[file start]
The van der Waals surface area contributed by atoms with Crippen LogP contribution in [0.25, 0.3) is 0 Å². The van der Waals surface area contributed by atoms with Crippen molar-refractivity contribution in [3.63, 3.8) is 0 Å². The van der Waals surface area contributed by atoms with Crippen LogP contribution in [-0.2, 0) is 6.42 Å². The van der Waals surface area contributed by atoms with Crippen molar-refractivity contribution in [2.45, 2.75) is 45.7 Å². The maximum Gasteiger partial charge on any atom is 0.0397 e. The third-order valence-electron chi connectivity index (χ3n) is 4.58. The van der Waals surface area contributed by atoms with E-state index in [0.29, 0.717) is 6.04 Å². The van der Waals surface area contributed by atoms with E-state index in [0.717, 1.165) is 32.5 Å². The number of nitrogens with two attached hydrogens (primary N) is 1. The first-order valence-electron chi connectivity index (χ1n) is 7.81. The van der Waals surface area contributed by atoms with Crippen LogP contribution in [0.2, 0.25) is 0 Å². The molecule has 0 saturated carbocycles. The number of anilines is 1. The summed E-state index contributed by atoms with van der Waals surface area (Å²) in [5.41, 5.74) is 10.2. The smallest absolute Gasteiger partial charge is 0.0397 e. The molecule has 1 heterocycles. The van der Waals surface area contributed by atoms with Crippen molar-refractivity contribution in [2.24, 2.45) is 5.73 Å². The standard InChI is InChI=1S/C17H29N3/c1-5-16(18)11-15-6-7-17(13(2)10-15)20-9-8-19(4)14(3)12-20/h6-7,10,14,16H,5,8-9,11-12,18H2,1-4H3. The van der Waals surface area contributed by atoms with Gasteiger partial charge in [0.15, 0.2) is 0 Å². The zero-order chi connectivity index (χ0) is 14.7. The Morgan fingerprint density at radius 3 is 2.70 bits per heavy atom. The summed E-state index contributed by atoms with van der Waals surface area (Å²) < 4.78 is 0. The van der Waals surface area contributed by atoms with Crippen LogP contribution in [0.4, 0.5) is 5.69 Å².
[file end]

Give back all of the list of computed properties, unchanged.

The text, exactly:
The van der Waals surface area contributed by atoms with Crippen LogP contribution in [0.25, 0.3) is 0 Å². The van der Waals surface area contributed by atoms with Crippen molar-refractivity contribution in [3.63, 3.8) is 0 Å². The van der Waals surface area contributed by atoms with Crippen LogP contribution in [-0.2, 0) is 6.42 Å². The van der Waals surface area contributed by atoms with Crippen molar-refractivity contribution in [2.45, 2.75) is 45.7 Å². The maximum Gasteiger partial charge on any atom is 0.0397 e. The third-order valence-electron chi connectivity index (χ3n) is 4.58. The van der Waals surface area contributed by atoms with E-state index in [0.29, 0.717) is 6.04 Å². The van der Waals surface area contributed by atoms with E-state index in [0.717, 1.165) is 32.5 Å². The number of nitrogens with two attached hydrogens (primary N) is 1. The first-order valence-electron chi connectivity index (χ1n) is 7.81. The van der Waals surface area contributed by atoms with Crippen LogP contribution in [0.2, 0.25) is 0 Å². The molecule has 0 saturated carbocycles. The number of anilines is 1. The summed E-state index contributed by atoms with van der Waals surface area (Å²) in [5.41, 5.74) is 10.2. The smallest absolute Gasteiger partial charge is 0.0397 e. The molecule has 1 heterocycles. The van der Waals surface area contributed by atoms with Crippen molar-refractivity contribution in [2.24, 2.45) is 5.73 Å². The standard InChI is InChI=1S/C17H29N3/c1-5-16(18)11-15-6-7-17(13(2)10-15)20-9-8-19(4)14(3)12-20/h6-7,10,14,16H,5,8-9,11-12,18H2,1-4H3. The van der Waals surface area contributed by atoms with Gasteiger partial charge in [0.15, 0.2) is 0 Å². The zero-order chi connectivity index (χ0) is 14.7. The Morgan fingerprint density at radius 3 is 2.70 bits per heavy atom. The summed E-state index contributed by atoms with van der Waals surface area (Å²) < 4.78 is 0. The van der Waals surface area contributed by atoms with Crippen LogP contribution in [0.4, 0.5) is 5.69 Å².